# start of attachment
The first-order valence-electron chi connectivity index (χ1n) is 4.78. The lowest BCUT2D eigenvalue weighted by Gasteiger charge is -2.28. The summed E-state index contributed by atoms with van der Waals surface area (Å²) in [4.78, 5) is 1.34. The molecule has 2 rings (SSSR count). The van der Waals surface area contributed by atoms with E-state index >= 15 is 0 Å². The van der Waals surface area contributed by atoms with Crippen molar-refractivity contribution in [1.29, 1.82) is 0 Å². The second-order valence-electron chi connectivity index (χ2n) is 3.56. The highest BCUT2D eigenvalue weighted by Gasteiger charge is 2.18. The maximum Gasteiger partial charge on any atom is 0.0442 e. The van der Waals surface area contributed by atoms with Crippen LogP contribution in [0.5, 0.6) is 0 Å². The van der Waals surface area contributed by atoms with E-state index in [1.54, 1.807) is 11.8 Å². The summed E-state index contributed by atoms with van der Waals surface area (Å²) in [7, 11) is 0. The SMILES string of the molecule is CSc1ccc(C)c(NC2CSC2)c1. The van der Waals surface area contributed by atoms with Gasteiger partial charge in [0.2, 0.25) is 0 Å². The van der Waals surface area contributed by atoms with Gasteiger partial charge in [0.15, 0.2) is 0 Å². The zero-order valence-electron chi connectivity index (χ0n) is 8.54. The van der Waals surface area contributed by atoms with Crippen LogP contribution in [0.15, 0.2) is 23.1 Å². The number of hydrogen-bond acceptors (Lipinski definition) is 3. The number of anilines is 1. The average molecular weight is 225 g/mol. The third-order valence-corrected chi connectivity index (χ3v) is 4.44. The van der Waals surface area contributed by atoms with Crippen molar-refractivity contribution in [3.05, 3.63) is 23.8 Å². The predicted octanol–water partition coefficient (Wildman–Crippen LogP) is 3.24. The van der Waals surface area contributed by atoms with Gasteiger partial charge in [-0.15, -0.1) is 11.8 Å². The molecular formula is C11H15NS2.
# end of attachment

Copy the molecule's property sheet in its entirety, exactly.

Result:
The first-order valence-electron chi connectivity index (χ1n) is 4.78. The lowest BCUT2D eigenvalue weighted by Gasteiger charge is -2.28. The summed E-state index contributed by atoms with van der Waals surface area (Å²) in [4.78, 5) is 1.34. The molecule has 2 rings (SSSR count). The van der Waals surface area contributed by atoms with E-state index >= 15 is 0 Å². The van der Waals surface area contributed by atoms with Crippen molar-refractivity contribution in [1.29, 1.82) is 0 Å². The second-order valence-electron chi connectivity index (χ2n) is 3.56. The highest BCUT2D eigenvalue weighted by Gasteiger charge is 2.18. The maximum Gasteiger partial charge on any atom is 0.0442 e. The van der Waals surface area contributed by atoms with Crippen LogP contribution in [0.5, 0.6) is 0 Å². The van der Waals surface area contributed by atoms with E-state index in [1.54, 1.807) is 11.8 Å². The summed E-state index contributed by atoms with van der Waals surface area (Å²) in [7, 11) is 0. The SMILES string of the molecule is CSc1ccc(C)c(NC2CSC2)c1. The van der Waals surface area contributed by atoms with Gasteiger partial charge in [0.2, 0.25) is 0 Å². The van der Waals surface area contributed by atoms with Gasteiger partial charge in [0.15, 0.2) is 0 Å². The zero-order valence-electron chi connectivity index (χ0n) is 8.54. The van der Waals surface area contributed by atoms with Crippen LogP contribution in [0.15, 0.2) is 23.1 Å². The number of hydrogen-bond acceptors (Lipinski definition) is 3. The number of anilines is 1. The average molecular weight is 225 g/mol. The third-order valence-corrected chi connectivity index (χ3v) is 4.44. The van der Waals surface area contributed by atoms with Crippen molar-refractivity contribution in [3.05, 3.63) is 23.8 Å². The predicted octanol–water partition coefficient (Wildman–Crippen LogP) is 3.24. The van der Waals surface area contributed by atoms with Gasteiger partial charge in [-0.15, -0.1) is 11.8 Å². The molecular formula is C11H15NS2.